Courts, not animal control officers, will sentence dogs to death, says court
A bylaw amendment that gives Vancouver bylaw officers the power to issue tickets of up to $2,000 for dog bites gives too much power to the city's animal control department, says a lawyer who specializes in animal law.
Rebeka Breder, an animal law lawyer at Broughton Law Corporation on Burrard Street, said the city's animal control shelter is not dog friendly and these new powers could result in improper handling of "dangerous dog"designations.
"Ask any dog owner," said Breder, who is also a director of the Vancouver Humane Society. "What these officers need is education and flexibility. I wouldn't call them dog friendly when what they want is increased control."
City council voted Oct. 4 to amend a section of the Animal Control Bylaw to expand its fine provisions to include dog bites.
Animal law lawyer Rebeka Breder
Photograph By DAN TOULGOET
Animal Control officers have long had the power to hand out fines for infractions such as dogs at large, not cleaning up after a dog and incessant barking. The "housekeeping" amendment increases that power to include issuing fines of up to $2,000 for dog bites. Previously, all dog bite complaints were handled through provincial court and if a dog was deemed "dangerous," a destruction order could be issued. Breder said a dog can be deemed dangerous if it has killed or seriously injured a person, has killed or seriously injured a domestic animal while in a public space or while on private property, or if an animal-control officer has reasonable grounds to believe it's likely to kill or seriously injure a person.
The third criterion concerns Breder, who said the courts have interpreted "seriously" to include any puncture of the skin, regardless of the long or short-term effects of the injury. "Reasonable grounds' has also been used liberally by courts so that as long as an animal control officer testifies that he or she believes the dog will do it again, the courts can rely on their statements," said Breder. "While courts consider other evidence, such as a dog's past behaviour, they are not required to do so. "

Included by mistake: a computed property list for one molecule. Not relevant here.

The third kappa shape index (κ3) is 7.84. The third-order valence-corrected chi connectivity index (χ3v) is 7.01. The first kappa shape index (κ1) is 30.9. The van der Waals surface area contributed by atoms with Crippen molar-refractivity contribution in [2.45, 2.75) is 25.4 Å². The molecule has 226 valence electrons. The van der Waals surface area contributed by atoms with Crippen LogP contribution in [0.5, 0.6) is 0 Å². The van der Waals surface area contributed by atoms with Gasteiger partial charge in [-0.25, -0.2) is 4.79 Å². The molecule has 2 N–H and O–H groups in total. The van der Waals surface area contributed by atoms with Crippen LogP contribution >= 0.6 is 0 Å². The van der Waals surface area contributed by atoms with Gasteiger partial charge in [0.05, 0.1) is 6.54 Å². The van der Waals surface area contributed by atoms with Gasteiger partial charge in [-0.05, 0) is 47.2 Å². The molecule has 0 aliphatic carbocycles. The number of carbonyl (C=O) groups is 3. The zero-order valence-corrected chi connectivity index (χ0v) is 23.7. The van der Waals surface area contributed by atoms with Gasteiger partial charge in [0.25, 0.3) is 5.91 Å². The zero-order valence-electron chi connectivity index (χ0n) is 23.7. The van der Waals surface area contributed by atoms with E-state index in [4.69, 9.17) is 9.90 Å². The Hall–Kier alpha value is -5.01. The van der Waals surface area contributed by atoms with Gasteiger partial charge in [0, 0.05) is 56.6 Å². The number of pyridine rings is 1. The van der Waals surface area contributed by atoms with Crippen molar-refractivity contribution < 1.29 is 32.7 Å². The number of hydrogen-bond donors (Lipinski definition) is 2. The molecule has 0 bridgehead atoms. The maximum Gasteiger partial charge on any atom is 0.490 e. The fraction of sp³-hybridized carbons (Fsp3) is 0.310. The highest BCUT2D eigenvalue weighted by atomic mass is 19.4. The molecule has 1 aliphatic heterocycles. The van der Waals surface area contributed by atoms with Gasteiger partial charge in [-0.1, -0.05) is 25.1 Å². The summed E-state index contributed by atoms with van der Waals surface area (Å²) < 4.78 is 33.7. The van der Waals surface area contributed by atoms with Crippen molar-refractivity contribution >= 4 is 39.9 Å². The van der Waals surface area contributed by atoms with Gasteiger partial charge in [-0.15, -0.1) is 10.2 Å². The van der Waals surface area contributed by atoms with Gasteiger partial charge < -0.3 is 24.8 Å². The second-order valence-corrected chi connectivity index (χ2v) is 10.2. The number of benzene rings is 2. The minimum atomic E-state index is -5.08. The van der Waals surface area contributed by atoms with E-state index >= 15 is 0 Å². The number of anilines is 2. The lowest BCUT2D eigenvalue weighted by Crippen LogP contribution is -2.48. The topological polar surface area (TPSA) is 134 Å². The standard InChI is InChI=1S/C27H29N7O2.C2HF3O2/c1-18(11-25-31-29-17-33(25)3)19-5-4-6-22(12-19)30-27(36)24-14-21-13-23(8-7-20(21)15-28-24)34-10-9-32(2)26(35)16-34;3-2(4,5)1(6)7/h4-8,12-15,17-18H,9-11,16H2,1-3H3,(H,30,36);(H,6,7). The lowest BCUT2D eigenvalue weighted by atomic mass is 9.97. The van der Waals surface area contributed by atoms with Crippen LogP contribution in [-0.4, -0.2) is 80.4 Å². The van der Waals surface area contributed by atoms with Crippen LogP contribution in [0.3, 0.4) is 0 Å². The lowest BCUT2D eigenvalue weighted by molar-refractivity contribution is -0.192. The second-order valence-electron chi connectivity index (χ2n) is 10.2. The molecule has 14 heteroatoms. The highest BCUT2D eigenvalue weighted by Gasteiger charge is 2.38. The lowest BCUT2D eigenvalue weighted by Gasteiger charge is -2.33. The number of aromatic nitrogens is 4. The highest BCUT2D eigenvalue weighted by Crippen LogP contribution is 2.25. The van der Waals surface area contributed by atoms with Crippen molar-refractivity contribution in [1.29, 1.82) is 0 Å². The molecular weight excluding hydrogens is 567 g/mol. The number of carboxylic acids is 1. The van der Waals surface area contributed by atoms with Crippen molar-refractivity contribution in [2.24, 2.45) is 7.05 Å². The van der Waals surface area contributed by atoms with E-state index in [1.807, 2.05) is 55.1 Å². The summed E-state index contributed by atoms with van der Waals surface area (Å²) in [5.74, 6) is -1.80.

She noted courts have wide discretion to decide whether a dog fits the definition of dangerous. "And if your dog falls under A, B or C, your dog is well on its way to "death row," " said Breder.
Tom Hammel, the city's assistant director and deputy chief licence inspector, said animal control officers can deem a dog aggressive enough to need a muzzle or be kept on leash, but have no authority to decide if a dog should be euthanized. "That's a court decision," said Hammel, who noted the city receives an average of 250 dog bite complaints per year.
He said the amended bylaw will streamline cases involving dogs by allowing animal control officers to handle about 30 per cent of dog bites cases by issuing fines. Dog owners who receive and pay their fine won't end up in court unless they appeal. Hammel said of the 250 dog bite incidents last year in Vancouver, six dogs were ordered destroyed. Three had killed other dogs and three had seriously injured a human. "An order for destruction is pretty rare," Hammel said.
He added allowing animal control officers to write tickets for dog bites is yet another step in convincing dog owners at act responsibly. "We're going to do what we have to do to send the message we won't tolerate threats to humans from aggressive dogs," said Hammel. "The whole objective is to protect the public and their pets from aggressive dogs and we're sending that message through fines, education and enforcement."